Edward R. Marcantonio, M.D., from Harvard Medical School in Boston, and colleagues tested implementation of a brief app-directed protocol in real-world practice compared with a research reference standard delirium assessment (RSDA). Participants included 527 general medicine inpatients (35 percent with preexisting dementia). Enrolled patients underwent RSDA on two study days. An ultra-brief two-item screen (UB-2) for delirium was performed by certified nursing assistants (CNAs), while a two-step protocol, including the UB-2 followed by the 3-Minute Diagnostic Assessment for the Confusion Assessment Method for those with a positive screen, was performed by physicians and nurses.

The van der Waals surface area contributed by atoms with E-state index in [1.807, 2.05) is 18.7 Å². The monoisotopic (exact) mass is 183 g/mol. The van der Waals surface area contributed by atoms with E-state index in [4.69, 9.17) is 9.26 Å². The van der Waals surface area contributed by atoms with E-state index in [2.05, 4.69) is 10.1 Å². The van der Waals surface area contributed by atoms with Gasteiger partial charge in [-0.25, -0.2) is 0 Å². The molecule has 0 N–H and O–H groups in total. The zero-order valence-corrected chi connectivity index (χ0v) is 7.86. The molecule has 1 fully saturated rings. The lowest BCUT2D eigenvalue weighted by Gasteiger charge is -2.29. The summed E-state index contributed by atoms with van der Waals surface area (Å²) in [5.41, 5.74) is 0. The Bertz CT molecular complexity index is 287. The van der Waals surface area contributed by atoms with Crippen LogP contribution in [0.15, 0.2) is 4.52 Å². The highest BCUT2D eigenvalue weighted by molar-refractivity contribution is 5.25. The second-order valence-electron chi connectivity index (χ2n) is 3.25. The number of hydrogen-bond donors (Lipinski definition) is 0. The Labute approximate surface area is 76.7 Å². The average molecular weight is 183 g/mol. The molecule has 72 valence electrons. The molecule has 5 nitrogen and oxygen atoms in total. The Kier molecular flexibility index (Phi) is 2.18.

The researchers found that delirium was diagnosed in 17 percent of RSDAs and in 22 percent of the patients. The UB-2 was administered by CNAs in a mean of 62 seconds, while the two-step protocols were administered in means of 104 and 106 seconds by nurses and physicians, respectively. The sensitivities for UB-2 were 88, 87, and 82 percent when administered by CNAs, nurses, and physicians, respectively, while specificities varied from 64 to 70 percent. The overall accuracy of the two-step protocol was 89 and 87 percent for nurses and physicians, respectively, with sensitivities and specificities of 65 and 63 percent and 93 and 91 percent, respectively. For moderate-to-severe delirium, the two-step protocol sensitivity was 78 percent.
“Our protocol can substantially improve delirium identification with a low false-positive rate among vulnerable hospitalized adults,” the authors write.